• In one of Morgan's support conversations with Lucina in Fire Emblem: Awakening, Morgan suggests using the mythical Falchion to light up behind a bookshelf so the noble swordsman can stick a cockroach. Which Lucina attempts to do herself in a support conversation with her (possible) brother or sister. After berating them for using such a heralded sword for a degrading job as chopping apples.
  • In Final Fantasy XV, Luna uses the Oracle's trident to heal fatal injuries, scorch an attacking Astral...and prop herself up on slippery ground.
  • A collectible in Gears of War 3 is a very fancy Locust ceremonial hammer found in the Savage Locust trenches that has been reduced to being used as a regular old mundane hammer, since the world is going to shit for both the COG and Locust at this point.
  • Ghostbusters: The Video Game: One of the Cursed Artifacts is a clock that can tell the time at which its present owner will die. The flavor-text notes that the clock's hands spin out of control at GBHQ, because it's near the ghosts in the Containment Unit. "Peter uses it as a desk fan."
  • The Modron Cube in Planescape: Torment is a device that acts as a portal to the Modron Maze, a bizarre location in Limbo. Since it appears to be a miniature Modron holding a sword, the Nameless One can play with it like an action figure.
  • In Heaven's Vault, various items you find over the course of the story appear as decor in your ship, but Aliya seems to have interesting ideas on how to store them. The Crown of the Empire, which Aliya describes as the greatest find of her life, can be found unceremoniously hanging on the back of a chair, and the iolite crystal from Maersi spends the rest of the game plunked in a coffee pot once you're done with it. It's also how Timor and Tapi managed to find things of value for you, since a lot of Elborethians don't know the value of what they actually have, given how many of those things are there on Elboreth.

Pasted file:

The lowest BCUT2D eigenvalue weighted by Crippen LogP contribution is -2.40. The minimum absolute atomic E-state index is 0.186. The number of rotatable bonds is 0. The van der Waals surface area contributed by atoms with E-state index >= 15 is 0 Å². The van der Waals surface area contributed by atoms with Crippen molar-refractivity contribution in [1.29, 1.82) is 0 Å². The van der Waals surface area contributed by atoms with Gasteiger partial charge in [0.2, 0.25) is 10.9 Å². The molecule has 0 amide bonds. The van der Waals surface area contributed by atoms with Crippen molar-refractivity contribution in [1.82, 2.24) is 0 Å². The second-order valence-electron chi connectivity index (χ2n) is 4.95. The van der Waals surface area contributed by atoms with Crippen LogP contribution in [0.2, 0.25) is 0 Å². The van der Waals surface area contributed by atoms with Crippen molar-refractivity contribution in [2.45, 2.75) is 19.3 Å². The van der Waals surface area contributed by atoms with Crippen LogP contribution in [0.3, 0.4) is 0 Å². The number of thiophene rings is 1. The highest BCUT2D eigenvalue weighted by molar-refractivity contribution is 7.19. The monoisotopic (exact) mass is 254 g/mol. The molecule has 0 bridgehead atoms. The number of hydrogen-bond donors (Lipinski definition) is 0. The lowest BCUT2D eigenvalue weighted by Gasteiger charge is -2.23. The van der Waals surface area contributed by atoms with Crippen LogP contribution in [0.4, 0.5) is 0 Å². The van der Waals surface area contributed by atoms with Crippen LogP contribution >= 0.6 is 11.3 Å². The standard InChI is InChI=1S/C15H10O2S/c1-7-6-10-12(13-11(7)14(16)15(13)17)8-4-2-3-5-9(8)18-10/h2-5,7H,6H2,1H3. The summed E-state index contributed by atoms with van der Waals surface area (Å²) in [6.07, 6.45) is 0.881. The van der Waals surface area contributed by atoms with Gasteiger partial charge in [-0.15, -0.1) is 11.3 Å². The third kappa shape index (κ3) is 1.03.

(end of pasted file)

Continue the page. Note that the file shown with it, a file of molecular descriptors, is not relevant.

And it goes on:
• Played for Laughs in The Tesla Effect, where Tex has the Ark of the Covenant at the foot of his bed, and refuses to reminisce on how he got it. Of course, it could well be a replica, but it does shudder and emit an eerie light if you try to open it...
  • Pokémon Legends: Arceus: After asking you to collect three logs to craft her a cutting board, Cogita gives you her old one, which is actually the Pixie Plate, one of the ancient artifacts associated with the Olympus Mons Arceus. She claims to have never realized what it was, but notes that in hindsight everything she cut on it tasted better.
  • The player character of RuneScape considers using The Stone of Jas as a centerpiece for their house's garden after obtaining it at the end of "Ritual of the Mahjarrat."
  • The Klaww Gang of Sly 2: Band of Thieves stole the disassembled pieces of Clockwerk, an immortal robotic owl who's body is composed of powerful metal that cannot break. Most of the members make use of the pieces in ways that directly benefit their operations: Dimitri uses the tail feathers as printing plates for his counterfeit cash operation, Jean Bison uses the lungs and stomach as engines for his shipment trains, and Rajan uses the heart as a pump for his spice production. However, Rajan also received the wings, and simply makes them a decorative centerpiece for the lavish party he's hosting.